Ore. Board of Dentistry addresses dental x-ray confusion

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Fearing they may become the subject of malpractice litigation or licensing violations, some Oregon dentists are reportedly refusing to treat patients who refuse to be x-rayed before routine cleaning appointments.

The February 2012 issue of the Oregon Board of Dentistry's professional newsletter included the following statement on the standard of care regarding dental radiographs:

The Standard of Care in Oregon requires that current radiographs are available prior to providing treatment to a patient. If a patient without a medical justification refuses to allow radiographs to be taken, even with the offer to sign a waiver, then providing treatment to that patient would violate the Standard of Care in Oregon.

Since then, according to an Associated Press story, dentists have been "erring on the side of caution" to protect themselves from malpractice claims and avoid putting their licenses in jeopardy.

Some dentists say the description provided by the dental board is confusing with regard to what constitutes "current," the AP reported.

The rule of thumb is spelled out in guidelines from the ADA and the U.S. Food and Drug Administration (FDA), according to Patrick Braatz, executive director of the Oregon Board of Dentistry.

Those guidelines call for posterior bitewing exams every 24-36 months in established adult patients with no caries and no increased risk of developing caries and every 18-36 months for adolescents with permanent dentition (Journal of the American Dental Association, September 2006, Vol. 137:9, pp. 1,304-1,312). For recall adult patients with caries or at increased risk of developing caries, the exams are recommended at 6- to 18-month intervals.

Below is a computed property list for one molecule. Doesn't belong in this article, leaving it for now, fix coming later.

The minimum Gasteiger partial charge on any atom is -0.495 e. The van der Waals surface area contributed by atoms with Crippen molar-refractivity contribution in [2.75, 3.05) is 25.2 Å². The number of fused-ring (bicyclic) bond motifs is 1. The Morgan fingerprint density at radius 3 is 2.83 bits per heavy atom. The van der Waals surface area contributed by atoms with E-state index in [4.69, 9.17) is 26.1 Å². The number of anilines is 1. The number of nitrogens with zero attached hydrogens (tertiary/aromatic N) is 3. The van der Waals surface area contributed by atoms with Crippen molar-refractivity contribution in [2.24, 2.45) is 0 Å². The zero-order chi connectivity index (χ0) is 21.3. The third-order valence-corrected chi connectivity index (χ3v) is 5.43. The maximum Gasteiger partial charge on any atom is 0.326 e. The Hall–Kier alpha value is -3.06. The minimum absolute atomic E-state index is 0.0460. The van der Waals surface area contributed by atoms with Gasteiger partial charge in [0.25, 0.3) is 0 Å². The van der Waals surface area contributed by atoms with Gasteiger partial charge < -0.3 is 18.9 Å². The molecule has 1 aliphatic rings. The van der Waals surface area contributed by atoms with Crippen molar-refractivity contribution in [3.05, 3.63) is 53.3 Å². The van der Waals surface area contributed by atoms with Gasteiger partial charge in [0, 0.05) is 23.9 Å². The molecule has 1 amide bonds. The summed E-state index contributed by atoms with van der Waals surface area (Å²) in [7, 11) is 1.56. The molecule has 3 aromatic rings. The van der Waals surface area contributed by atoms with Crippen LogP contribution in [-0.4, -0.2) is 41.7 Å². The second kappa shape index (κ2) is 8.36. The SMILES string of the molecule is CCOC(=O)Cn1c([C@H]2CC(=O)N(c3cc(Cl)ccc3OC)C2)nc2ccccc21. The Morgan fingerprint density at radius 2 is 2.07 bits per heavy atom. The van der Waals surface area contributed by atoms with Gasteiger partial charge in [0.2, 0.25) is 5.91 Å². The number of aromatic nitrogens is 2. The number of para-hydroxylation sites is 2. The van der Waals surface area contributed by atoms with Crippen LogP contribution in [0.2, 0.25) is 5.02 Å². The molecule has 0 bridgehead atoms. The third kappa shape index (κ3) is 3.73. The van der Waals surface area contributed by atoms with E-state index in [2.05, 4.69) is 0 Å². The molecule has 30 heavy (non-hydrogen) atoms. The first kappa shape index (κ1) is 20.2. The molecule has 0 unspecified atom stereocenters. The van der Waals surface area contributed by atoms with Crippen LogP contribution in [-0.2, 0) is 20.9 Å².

"A patient refusing to have x-rays taken is not something that a dentist can agree to as it violates the standard of care," Braatz told DrBicuspid.com in an email. "X-rays are a diagnostic tool, and based on the condition of a patient's oral health and the guidelines from the ADA and the FDA and what is taught in dental school is what is considered the standard of care for dentists."

The board receives calls every week about this issue, Braatz added.

"People are being told that it is a law, so we wanted to clarify that it is not a law or rule but the standard of care," he said.

The ADA/FDA guidelines also say there is little evidence to support use of dental x-rays to search for problems in asymptomatic patients, and that dentists should not prescribe routine dental radiographs at present intervals.

"Instead, they should prescribe radiographs after an evaluation of the patient's needs that includes a health history review, a clinical dental history assessment, a clinical examination and an evaluation of susceptibility to dental diseases," wrote the ADA Council on Scientific Affairs.

In addition, because every precaution should be taken to minimize radiation exposure, the ADA and FDA recommend that protective thyroid collars and aprons be used whenever possible.

"Dentists should weight the benefits of dental radiographs against the consequences of increasing a patient's exposure to radiation and implement appropriate radiation control procedures," the ADA Council on Scientific Affairs concluded.

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